Harvesters Help Find Quahogs
From Rhode Island Sea Grant
Dale Leavitt, a researcher and faculty member at Roger Williams University, has calibrated bullrakes used by commercial clam harvesters to compare assessments made by hydraulic dredges used by RI Department of Environmental Management to assess population.
This is the first part of research to better understand where quahogs in the Bay come from and travel to manage potential spawning and settlement areas.
“We wanted to look at assessment tools to take advantage of the commercial fishing fleet and see if there was an alternative for stock assessment,” said Leavitt in a presentation at the Shellfish Management Plan stakeholder meeting in April. “But we needed to see if a bullrake could be used to give accurate measurements.”
The trick, Leavitt said, is knowing how much of the bottom was sampled by a bullrake to make accurate comparisons with a hydraulic dredge used by RI DEM. In order to do that, Leavitt has found a way to “calibrate” harvesters so their data seamlessly meshed with those of RI DEM.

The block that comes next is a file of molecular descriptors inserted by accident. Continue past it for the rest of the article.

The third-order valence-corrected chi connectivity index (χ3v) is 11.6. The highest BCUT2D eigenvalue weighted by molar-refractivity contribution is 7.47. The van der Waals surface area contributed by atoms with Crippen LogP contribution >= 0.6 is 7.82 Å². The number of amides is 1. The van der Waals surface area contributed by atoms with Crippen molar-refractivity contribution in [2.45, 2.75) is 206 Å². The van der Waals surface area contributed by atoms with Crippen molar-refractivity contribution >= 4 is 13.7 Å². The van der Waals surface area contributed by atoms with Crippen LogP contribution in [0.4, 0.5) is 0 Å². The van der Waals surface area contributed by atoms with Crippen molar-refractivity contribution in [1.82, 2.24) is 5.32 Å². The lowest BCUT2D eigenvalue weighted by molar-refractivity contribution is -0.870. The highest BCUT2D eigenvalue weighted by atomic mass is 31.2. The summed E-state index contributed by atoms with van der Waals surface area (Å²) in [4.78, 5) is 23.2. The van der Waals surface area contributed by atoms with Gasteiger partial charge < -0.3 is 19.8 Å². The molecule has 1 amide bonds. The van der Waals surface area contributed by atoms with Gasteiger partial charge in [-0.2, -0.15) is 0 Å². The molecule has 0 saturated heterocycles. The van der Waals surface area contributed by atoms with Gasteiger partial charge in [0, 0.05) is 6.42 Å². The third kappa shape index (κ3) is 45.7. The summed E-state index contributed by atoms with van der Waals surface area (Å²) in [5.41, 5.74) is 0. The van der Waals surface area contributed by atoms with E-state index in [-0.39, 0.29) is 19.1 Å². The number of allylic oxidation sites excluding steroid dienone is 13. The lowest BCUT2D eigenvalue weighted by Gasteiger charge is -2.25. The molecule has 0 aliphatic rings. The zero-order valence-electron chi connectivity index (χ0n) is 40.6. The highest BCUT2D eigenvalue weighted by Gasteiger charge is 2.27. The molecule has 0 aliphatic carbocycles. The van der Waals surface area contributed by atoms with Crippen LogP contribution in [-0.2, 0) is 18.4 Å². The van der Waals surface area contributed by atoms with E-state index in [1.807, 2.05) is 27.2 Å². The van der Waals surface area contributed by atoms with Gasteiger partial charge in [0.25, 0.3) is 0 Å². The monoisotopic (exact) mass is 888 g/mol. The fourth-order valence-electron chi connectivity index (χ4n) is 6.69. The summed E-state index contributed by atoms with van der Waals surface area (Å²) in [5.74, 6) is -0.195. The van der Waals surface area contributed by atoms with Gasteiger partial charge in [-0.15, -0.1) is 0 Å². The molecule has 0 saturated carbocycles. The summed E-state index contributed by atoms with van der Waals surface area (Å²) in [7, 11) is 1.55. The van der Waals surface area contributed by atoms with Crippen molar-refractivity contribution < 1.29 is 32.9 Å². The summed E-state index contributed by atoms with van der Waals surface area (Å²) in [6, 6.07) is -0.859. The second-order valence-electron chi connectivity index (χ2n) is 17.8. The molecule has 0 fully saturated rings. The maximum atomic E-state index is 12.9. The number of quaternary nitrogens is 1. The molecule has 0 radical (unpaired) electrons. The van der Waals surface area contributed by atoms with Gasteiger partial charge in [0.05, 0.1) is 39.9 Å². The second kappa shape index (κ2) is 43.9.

This new methodology allows commercial quahoggers to collect scientifically valid population assessment data and present that for use in official state stock assessments.
Research will continue this summer and will also look at circulation patters to predict quahog dispersal.
This project is supported by RI Sea Grant, the Commercial Fisheries Research Foundation (CFRF) and the Southern New England Collaborative Research Initiative (SNECRI).